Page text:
Thursday, April 17, 2014


Though not so addictive as when I first watched it in 1983, still it is addictive enough so that I watched several episodes again yesterday -- a British TV serial with the somewhat tinny title, "Reilly, Ace of Spies."

Sidney Reilly (né Sigmund Georgievich Rosenblum) was a real man who may have been Britain's greatest spy ever. Exceptionally little is known about him, which gives the TV serial considerable latitude. The TV tale is based on a very poor book with the same title as the series. Reilly is also credited as providing inspiration for the comic-booky-y James Bond adventures.

As depicted on the TV series, Reilly is a magnetic and unscrupulous man operating in an entitled and scrupulously refined world of the early 20th century... a world that is desperate to paper over its own unscrupulousness. Everyone is impeccably dressed (I do love costume dramas) and impeccably well-spoken and impeccably distressed when Reilly crosses the boundaries of perceived decorum: How could that man hope to make money when matters of patriotism were at stake?! Women, perhaps because they are less blinded by the kind of philosophical tom-fooleries men can get up to, throw themselves at Reilly's feet ... decorously, of course.

In describing this series, I do it an injustice. It is rich and layered and stately. It takes the viewer to Baku, to the Sino-Japanese war, to Germany, and of course to bonny England. It is shot through with power plays and cruelty and a sexiness that is the sexier because everyone is so covered-up ... so decorous. Its most astounding assertion is that after the Russian Revolution of 1918, Winston Churchill dispatched Reilly to Russia to rally an anti-Bolshevik constituency which would overthrow the newly-installed revolutionaries and make Russia ... wait for it ... another part of the United Kingdom. Another servant. If true, this certainly fits with the smug assurance of the times -- rule Britannia! -- but the sheer, idiotic balls of it is remarkable. The series suggests Reilly died in that one last adventure.

Tangentially to all of this, it occurred to me that socially and individually, there always seem to be mores -- the socially-acceptable habits that are internalized and expressed and hold out promise for a peaceful and satisfied life. Don't chew with your mouth open; discover and depict a realm of honor; bring up the children you sire; grab what you can while you can; find and exemplify the religion you choose; cut off the thief's hand ... the list goes on and on. Whatever they are, there are mores.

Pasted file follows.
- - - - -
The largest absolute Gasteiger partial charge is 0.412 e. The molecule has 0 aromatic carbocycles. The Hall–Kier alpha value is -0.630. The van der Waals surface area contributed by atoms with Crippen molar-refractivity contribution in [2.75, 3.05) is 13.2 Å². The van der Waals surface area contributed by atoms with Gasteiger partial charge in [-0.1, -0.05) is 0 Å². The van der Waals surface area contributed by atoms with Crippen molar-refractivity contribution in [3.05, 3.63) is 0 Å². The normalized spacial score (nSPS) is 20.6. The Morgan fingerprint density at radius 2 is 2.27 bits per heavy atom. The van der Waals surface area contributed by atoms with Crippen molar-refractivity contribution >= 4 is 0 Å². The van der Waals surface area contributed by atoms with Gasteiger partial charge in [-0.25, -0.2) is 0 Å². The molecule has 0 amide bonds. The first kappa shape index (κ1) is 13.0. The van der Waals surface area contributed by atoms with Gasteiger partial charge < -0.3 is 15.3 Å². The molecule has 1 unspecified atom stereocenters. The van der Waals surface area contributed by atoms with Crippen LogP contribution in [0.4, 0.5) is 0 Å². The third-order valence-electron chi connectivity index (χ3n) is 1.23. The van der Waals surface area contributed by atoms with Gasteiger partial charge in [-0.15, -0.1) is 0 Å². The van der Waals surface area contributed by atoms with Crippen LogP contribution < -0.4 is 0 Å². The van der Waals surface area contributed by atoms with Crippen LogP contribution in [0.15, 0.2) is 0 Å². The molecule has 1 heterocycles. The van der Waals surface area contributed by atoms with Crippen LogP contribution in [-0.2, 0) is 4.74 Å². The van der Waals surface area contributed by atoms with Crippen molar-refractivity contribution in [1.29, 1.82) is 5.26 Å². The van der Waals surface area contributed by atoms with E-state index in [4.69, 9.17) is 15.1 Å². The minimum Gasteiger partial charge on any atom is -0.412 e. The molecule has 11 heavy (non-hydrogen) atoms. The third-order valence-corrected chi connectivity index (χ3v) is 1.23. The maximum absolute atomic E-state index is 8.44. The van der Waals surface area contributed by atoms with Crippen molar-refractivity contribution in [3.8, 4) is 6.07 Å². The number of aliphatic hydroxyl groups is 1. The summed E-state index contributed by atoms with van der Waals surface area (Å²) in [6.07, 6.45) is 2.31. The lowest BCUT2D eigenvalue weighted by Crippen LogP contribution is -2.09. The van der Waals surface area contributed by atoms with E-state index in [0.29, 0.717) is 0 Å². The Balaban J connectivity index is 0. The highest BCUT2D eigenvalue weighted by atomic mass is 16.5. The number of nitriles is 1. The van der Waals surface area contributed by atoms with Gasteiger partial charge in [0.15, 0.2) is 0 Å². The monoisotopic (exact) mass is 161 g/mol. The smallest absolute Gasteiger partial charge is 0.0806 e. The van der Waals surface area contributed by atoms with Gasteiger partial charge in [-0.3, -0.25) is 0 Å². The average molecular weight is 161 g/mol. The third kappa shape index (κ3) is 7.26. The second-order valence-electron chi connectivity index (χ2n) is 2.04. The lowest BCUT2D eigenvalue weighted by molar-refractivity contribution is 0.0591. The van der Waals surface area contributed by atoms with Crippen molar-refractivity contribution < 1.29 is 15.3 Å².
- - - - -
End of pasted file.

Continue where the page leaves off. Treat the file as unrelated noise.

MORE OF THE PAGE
There are mores and, like the British Empire, there is probably an endless scrambling, whether gross or subtle, to elevate these touchstones ... and to paper over failures. A peaceful and satisfied life depends on such mores -- or anyway that's the lesson that's taught.

But of course it doesn't work. There is always a Sidney Reilly knocking at the door. If the adopted mores actually provided a peaceful and satisfied life, why then would this sense of being held back assert itself? Why would the devoted mother or father feel moments of desperate longing to escape the mores that guide the familial trek ... to be in Timbuktu or anywhere else except shepherding these mindless tots? Why would the very opposite of the best-configured more assert itself as a distinct and distinctly free possibility? Is a peaceful and satisfied life constrained or even informed by well-pressed mores? Who does not wish, in idle moments when the mores take a break, to fly?

It may be scary to challenge the mores of a lifetime, but the only thing more scary is NOT challenging them... of leading a dulled and dulling life in which "acceptable" is good enough. Challenge means to investigate. It does not mean dismissing mores like some fractious teenager who feels a rush of joy when uncovering the "hypocrisy" of adults. It means going back to square one and reviewing what everyone else may say is in no need of review. 

It can be grueling work, but the payoff may be worth it -- the discovery of what it is that actually constitutes a peaceful and satisfied life... of what it's like to stop propping up the proper and dismissing the Sidney Reilly impropernesses out of hand.

Mores are a choice, that's all. Nothing special about choices -- they're just choices. But there is some usefulness to assuming responsibility for those choices. Naughty or nice, it's just this life, isn't it? And isn't that a bit more peaceful and satisfying than being peaceful and satisfied according to the accolades or catcalls of others?

PS. And when it comes to keeping 'high' standards, check out Portland, Oregon's decision to empty 38 million gallons of water from a reservoir that some teenager pissed in.

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